Morning Briefing: Votes and Remembrances

It’s shaping up to be a busy but solemn day in the Senate, with votes scheduled on a farm bill and competing student loan proposals before the chamber is reserved for the viewing of the late Sen. Frank R. Lautenberg in the afternoon. In the House, lawmakers will finish work on a homeland security spending bill that boosts funding for Customs and Border Protection and cybersecurity but contains cuts for the Coast Guard, Transportation Security Administration and Immigration and Customs Enforcement.

Today in the Senate: The chamber votes to limit debate on a farm policy bill (S 954) and holds a cloture vote on motions to proceed to a pair of measures (S 1003, S 953) that would avert a scheduled doubling of student loan interest rates on July 1. After the votes, the chamber resumes consideration of the farm bill. Meets at 9 a. m. with the vote on the farm bill at 10. The Lautenberg memorial events are from 1:45 p. m. to 6, with a public viewing starting at 3:15.

Today in the House: The chamber is expected to pass its version of a fiscal 2014 homeland security appropriations bill (HR 2217). The White House has threatened a veto, stating Congress shouldn’t consider spending bills until the House and Senate agree on a budget framework.

Today at the White House: President Barack Obama unveils an initiative called ConnectED that would provide high-speed Internet and wireless services to 99 percent of American students within five years. Later, he travels to Mooresville, N. C. as part of his campaign-style tour to discuss middle-class jobs and opportunity.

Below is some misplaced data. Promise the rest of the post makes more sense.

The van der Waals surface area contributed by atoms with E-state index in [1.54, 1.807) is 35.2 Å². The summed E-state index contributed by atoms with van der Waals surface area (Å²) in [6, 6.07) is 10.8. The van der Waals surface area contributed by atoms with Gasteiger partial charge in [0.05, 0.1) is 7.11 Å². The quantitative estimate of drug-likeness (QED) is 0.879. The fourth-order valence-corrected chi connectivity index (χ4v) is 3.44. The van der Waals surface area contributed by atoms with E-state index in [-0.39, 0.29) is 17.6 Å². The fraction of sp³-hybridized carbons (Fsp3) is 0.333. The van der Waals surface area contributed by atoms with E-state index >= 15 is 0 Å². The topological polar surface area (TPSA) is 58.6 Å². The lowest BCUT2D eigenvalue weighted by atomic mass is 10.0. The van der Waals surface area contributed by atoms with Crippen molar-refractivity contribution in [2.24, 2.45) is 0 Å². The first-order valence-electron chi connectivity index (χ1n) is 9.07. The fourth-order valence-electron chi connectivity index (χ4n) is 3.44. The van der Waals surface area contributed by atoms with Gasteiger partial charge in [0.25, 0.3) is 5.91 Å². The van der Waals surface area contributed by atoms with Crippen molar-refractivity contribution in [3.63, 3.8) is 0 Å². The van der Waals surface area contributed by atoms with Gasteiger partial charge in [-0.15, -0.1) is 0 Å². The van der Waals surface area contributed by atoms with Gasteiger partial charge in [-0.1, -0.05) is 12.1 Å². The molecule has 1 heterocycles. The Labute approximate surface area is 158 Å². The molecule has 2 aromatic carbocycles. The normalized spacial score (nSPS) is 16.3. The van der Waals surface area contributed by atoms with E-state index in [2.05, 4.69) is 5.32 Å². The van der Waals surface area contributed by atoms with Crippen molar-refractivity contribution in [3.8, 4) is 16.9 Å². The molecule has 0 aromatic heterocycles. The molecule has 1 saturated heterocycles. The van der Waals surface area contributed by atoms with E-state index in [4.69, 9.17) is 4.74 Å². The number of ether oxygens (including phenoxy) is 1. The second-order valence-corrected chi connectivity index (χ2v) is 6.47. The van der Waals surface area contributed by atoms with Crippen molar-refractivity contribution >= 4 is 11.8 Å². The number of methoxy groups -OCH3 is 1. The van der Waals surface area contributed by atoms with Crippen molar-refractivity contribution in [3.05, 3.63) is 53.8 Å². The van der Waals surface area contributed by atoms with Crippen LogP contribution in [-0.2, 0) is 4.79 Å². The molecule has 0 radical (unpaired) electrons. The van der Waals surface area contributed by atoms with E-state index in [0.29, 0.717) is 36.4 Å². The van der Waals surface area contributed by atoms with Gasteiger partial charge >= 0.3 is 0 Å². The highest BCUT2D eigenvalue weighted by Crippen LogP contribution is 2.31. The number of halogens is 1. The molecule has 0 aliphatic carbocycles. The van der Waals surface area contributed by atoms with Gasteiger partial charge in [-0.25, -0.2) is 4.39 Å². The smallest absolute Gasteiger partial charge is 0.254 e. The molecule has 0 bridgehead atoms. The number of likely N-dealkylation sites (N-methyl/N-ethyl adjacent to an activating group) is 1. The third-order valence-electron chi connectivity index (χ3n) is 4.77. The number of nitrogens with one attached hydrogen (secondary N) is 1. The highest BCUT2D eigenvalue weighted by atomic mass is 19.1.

FINAL ACT FOR FARM BILL: Barring a last-minute agreement on amendments, the Senate this morning will vote to limit debate on its five-year farm bill and likely finish the measure on Monday. Action has been slowed by Mary L. Landrieu, D-La. , who’s refusing to allow consideration of Republican amendments until she gets a vote on a proposal to delay new premiums for some flood insurance policies for three years. Agriculture Chairwoman Debbie Stabenow, D-Mich. , and ranking Republican Thad Cochran of Mississippi have also been resisting most amendments that would make significant changes to the bill. The process has blocked votes on price supports in the bill that Midwestern lawmakers oppose. Stabenow doused another flashpoint by assuring Jeff Merkley, D-Ore. , the final bill won’t include language allowing farmers to continue growing biotech crops against a judge’s order. The fiscal 2013 continuing resolution (PL 113-6) authorizes the Agriculture Department to allow the planting and harvesting of genetically modified crops under legal challenge until a court issues a final ruling. We’ll be monitoring the fate of Landrieu’s flood insurance gambit and watching for any deal on amendments that would eliminate the need for the cloture vote and lead to final passage today.